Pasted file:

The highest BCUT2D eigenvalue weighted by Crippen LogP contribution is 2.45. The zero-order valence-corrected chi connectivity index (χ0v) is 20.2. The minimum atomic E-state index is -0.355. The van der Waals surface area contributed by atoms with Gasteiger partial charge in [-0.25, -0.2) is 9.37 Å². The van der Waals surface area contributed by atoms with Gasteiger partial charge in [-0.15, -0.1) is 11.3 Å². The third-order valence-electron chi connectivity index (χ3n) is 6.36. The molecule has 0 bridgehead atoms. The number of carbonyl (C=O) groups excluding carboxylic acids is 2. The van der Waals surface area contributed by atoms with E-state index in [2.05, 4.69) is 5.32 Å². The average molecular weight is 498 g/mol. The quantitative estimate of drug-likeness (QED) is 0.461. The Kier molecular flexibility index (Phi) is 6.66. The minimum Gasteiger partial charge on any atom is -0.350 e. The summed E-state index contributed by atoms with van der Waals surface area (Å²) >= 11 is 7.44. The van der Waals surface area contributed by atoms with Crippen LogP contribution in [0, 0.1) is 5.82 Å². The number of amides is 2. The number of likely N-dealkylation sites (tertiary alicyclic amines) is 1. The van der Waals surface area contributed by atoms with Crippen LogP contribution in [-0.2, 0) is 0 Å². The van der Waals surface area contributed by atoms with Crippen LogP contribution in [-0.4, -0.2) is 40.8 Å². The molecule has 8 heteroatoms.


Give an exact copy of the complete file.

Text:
The highest BCUT2D eigenvalue weighted by Crippen LogP contribution is 2.45. The zero-order valence-corrected chi connectivity index (χ0v) is 20.2. The minimum atomic E-state index is -0.355. The van der Waals surface area contributed by atoms with Gasteiger partial charge in [-0.25, -0.2) is 9.37 Å². The van der Waals surface area contributed by atoms with Gasteiger partial charge in [-0.15, -0.1) is 11.3 Å². The third-order valence-electron chi connectivity index (χ3n) is 6.36. The molecule has 0 bridgehead atoms. The number of carbonyl (C=O) groups excluding carboxylic acids is 2. The van der Waals surface area contributed by atoms with E-state index in [2.05, 4.69) is 5.32 Å². The average molecular weight is 498 g/mol. The quantitative estimate of drug-likeness (QED) is 0.461. The Kier molecular flexibility index (Phi) is 6.66. The minimum Gasteiger partial charge on any atom is -0.350 e. The summed E-state index contributed by atoms with van der Waals surface area (Å²) >= 11 is 7.44. The van der Waals surface area contributed by atoms with Crippen LogP contribution in [0, 0.1) is 5.82 Å². The number of amides is 2. The number of likely N-dealkylation sites (tertiary alicyclic amines) is 1. The van der Waals surface area contributed by atoms with Crippen LogP contribution in [-0.2, 0) is 0 Å². The van der Waals surface area contributed by atoms with Crippen LogP contribution in [-0.4, -0.2) is 40.8 Å². The molecule has 8 heteroatoms.